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  • Writer's pictureStory and photos by Quinn Bender

Crisis in the half shell

It's the world's most sustainable form of aquaculture expected to feed the planet's exploding population. BC is positioned to lead the world in oyster production, but Canada's crushing bureaucracies are pushing farmers out of business


Until then, Rob Tryon's pace hadn't changed much in 13 years at NW Aquaculture. On this day, In an aluminum harvester he tows a processing hut across the cove to one of many wooden rafts, weathered-down and rickety, that line his spot on the western reach of Vancouver Island. To the stern, blue chimney smoke drifts from an old house bolted to an iron barge moored metres from shore. There is no noise, but for the clatter and scrape of a few farmhands sorting the harvest, and no roads, but boat visits from distant neighbours are delightfully unexpected. And rare.

Rob missed his family.

He always missed his family, and he wondered if taking over his father’s oyster farm here in Effingham Inlet was worth the sacrifice.

"A little while ago I realized I needed to get people to ask for my oysters by name, and then I thought of this,” he says, thrusting his hands toward the sea. “Effingham Inlet! I got this vision of a guy sitting at a cocktail bar and shouting out to the waitress: 'Hey, gimme’ another effin’ oyster!"'

So, aiming a cellular repeater off a distant mountain he found a weak signal and typed: #geteffed.

It was time to shake things up.

As one of the youngest in his field, at 33, Tryon would use social media to connect directly with consumers through a shared love of mollusks. Once the seeds were in plenty again, maybe he would be positioned to ramp up production and modernize his farm. Make the sacrifices worthwhile.

He finds his footing on a raft then winches up a stack of oyster trays from a depth of 20 feet. He's reared these little darlings for three years, from the time they were millimetres-wide seedlings fresh out of their larval stage. It’s time to see them off to finer restaurants in Vancouver, Montreal, Chicago and Hawaii.

"The response to social media was incredible," he says. “People want to know their farmers now. They want to see your face.”

Within one year orders had increased 30 per cent. He befriended chefs, bloggers and diners through hundreds of tweets about this lifestyle, his family and anything oyster related: its health benefits (in micro detail), signature flavour profiles and, increasingly so, the sustainability of shellfish farming. Chefs seized upon his passion, visiting his farm from points across Canada. He ordered T-shirts emblazoned with his playful hashtags and held oyster-trivia contests with Facebook fans. Then he organized other farmers to help him co-host public tastings, because this wasn’t only about the Effing oyster anymore, but the survival of all independent farmers.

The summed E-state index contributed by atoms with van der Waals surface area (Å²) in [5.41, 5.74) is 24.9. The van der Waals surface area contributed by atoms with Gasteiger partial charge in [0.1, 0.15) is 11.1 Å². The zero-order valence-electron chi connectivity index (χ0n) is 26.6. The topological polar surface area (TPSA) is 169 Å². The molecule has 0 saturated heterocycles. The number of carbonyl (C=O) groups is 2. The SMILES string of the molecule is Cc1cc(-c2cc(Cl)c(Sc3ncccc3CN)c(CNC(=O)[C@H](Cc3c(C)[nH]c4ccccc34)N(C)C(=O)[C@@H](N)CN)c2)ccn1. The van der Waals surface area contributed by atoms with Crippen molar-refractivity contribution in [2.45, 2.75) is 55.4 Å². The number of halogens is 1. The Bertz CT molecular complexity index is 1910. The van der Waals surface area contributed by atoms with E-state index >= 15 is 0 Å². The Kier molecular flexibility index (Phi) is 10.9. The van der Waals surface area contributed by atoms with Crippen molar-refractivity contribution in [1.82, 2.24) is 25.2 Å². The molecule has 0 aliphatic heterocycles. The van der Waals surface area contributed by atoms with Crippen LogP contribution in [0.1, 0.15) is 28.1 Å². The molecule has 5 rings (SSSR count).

On his left forearm, Tryon wears a three-inch tattoo of his favored species, Crassostrea gigas, commonly known as the Pacific oyster, crossed with two shucking knives not unlike a pirate's Jolly Roger. He’s adamant the oyster farm is a revolution in progress: a source of protein on an overcrowded planet; a sustainable harvest in depleted seas; and a source of jobs--lots of them--for BC's ailing coastal communities. Any time now, he insists, the $10-million industry in BC will explode to $100 million overnight.

“It’s a major opportunity for this province,” he says, guiding the harvest into the processing hut and selecting a large specimen from the top tray. Every three months he’s moved this oyster from its cool depths to a metal tumbler, giving the abductor muscle a good workout to encourage growth of a deeper cup--a fatter oyster. Each tumble is evident on the shell like rings on a tree. It quickly meets Tryon’s shucking knife--the words “Effing ‘ster popper” engraved in the handle--before it’s consumed whole. He pauses with the briney start, that pure, seawater liquor. Then with a vigorous chew he punctures the stomach, releasing the algae for that sweet, melony aftertaste.